This learning session and Safe Table will be held from 8:30 a.m. to 3:00 p.m. at the Radisson Hotel, Kalamazoo. Topics will include nurse-driven protocols and patient and family engagement, teamwork and antimicrobial stewardship. Register online or contact Michelle Norcross for assistance.
May 14, 2015
CUSP Implementation Workshop
This one-day workshop will be held from 8:00 a.m. to 4:00 p.m. at Shanty Creek Resort, Bellaire. Led by Johns Hopkins CUSP experts, learners will work in groups to devise solutions to common barriers, develop an understanding of the roles of different CUSP team members and learn from others’ experiences. Before attending the workshop, participants must complete nine online Foundations of CUSP modules. Register online or contact Tammy Nault for assistance.
May 28, 2015
MHA Keystone: Pain Management Workshop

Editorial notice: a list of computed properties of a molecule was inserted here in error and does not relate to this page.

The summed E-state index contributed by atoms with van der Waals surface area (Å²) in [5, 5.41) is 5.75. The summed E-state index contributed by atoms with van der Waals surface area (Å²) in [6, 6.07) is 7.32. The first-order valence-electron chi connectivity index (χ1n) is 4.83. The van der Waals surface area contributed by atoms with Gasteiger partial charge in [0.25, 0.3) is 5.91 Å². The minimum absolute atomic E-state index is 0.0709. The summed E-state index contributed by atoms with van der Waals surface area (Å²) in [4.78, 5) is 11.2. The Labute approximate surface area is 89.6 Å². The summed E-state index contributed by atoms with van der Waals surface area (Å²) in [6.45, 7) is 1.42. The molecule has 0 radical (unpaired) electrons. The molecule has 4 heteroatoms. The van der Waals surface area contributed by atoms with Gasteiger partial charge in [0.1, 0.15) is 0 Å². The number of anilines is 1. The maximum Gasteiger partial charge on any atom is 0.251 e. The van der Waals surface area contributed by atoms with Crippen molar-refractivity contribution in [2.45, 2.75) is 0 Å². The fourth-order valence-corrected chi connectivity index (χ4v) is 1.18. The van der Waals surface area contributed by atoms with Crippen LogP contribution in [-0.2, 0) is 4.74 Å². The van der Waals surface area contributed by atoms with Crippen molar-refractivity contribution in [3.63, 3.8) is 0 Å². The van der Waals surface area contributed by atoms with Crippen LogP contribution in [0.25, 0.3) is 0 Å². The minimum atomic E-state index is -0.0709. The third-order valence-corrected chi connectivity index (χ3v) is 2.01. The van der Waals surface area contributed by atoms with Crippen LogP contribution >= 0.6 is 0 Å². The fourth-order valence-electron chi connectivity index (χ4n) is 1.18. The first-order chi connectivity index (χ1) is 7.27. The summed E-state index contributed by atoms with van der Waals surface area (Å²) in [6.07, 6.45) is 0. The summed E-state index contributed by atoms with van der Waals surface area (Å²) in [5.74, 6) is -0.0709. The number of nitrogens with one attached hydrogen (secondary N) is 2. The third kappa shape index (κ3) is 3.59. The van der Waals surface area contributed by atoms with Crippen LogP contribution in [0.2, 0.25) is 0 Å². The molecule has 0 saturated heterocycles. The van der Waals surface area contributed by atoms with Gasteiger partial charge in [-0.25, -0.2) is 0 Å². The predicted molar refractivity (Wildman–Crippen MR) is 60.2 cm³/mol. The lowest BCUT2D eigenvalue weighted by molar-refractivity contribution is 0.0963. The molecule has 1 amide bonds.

This workshop will be held from 8:00 a.m. to 4:00 p.m. May 28 at the Dearborn Inn. Hospital teams will hear from experts on the implementation and spread of quality improvement work, common challenges in treating chronic pain patients, patient and family engagement, patient-controlled analgesia, emergency department opioid prescribing practices and opioid safety in the inpatient setting. Register online or contact Tammy Nault for assistance.
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    The MHA Patient Safety & Quality Symposium offers an opportunity to explore innovative patient safety techniques and dialogue with others about how to enhance patient safety across the continuum. Learn new strategies and ideas from faculty who are game-changes in the healthcare and business world.

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    Patient and Family Engagement

    Michigan hospitals and the MHA Keystone Center are committed to including patients and families in improving care and focusing improvement efforts with a patient-centric approach. To that end, the MHA Keystone Center is a proud Pinwheel Sponsor of the Institute for Patient- and Family-Centered Care.

  • Pain Management

    In May, the MHA Keystone Center is launching MHA Keystone: Pain Management to implement evidence-based best practices around pain control and to help patients better manage their pain in the hospital. Contact Michelle Norcross to learn more.